Brussels, 01 Apr 2005
A group of MEPs is hoping to change current practice on the funding of stem cell research at EU level.
A resolution on the matter was adopted by the European Parliament in March. While the primary focus of the resolution was the trading of human egg cells, MEPs also found it appropriate to include a statement on the funding of research.
The resolution states that research involving human embryos and human embryonic stem cells should be financed from the national budgets of those countries where such research is legal. This is a change to the Parliament's previous position, which accepted the funding of research involving stem cells at EU level, but blocked the creation of human embryos using the EU research budget.
'We are confident that the Commission will also change its position because the respective Commissioner Janez Potocnik, Vice-President Verheugen [...], as well as President Barroso have always underlined that they would like to cooperate with the European Parliament and listen to Parliament's voice, especially in this sensitive area,' reads a statement from the MEPs Peter Liese (Germany), Maria Martens (Netherlands) and Hiltrud Breyer (Germany).
The MEPs say that EU funding should instead be used for research into alternatives to human stem cells, which is less controversial.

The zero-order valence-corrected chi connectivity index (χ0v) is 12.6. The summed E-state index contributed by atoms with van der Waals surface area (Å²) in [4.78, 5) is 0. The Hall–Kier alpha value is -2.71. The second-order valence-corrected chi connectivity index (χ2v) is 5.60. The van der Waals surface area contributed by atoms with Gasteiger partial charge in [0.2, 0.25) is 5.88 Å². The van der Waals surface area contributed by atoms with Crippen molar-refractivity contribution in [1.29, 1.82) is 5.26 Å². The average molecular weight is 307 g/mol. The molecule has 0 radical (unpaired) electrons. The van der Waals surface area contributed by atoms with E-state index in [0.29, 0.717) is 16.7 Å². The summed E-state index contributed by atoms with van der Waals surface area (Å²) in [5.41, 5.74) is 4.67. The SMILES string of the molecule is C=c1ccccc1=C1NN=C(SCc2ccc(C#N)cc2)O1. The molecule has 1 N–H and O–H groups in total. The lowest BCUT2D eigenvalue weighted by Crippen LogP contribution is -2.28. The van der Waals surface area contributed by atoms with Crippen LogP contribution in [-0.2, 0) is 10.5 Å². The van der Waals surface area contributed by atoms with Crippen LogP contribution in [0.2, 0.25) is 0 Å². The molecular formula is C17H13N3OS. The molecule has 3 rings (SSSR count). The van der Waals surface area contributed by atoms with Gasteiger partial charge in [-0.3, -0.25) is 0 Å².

The change in stance is the result of two developments, according to the MEPs' statement: enlargement and suspicions over planned egg cell trading within Europe. 'More than two thirds of the Polish MEPs, including the liberals, voted in favour of the respective amendments and the resolution,' says the statement. 'This clearly shows that enlargement changes the attitude of the European institutions concerning these sensitive issues.'
Concerns over egg cell trading relate to the UK and Romania. According to MEPs, the UK government has confirmed plans to allow Romanian women to donate their egg cells to help out UK fertility centres, which are experiencing a shortage of egg cells. Although the initiative was only authorised after the British Human Fertilisation and Embryology Authority found no evidence of payments to the donors, the MEPs emphasise the risk to the health of those women donating egg cells. Media investigations have cast doubts on the claims of non-payment.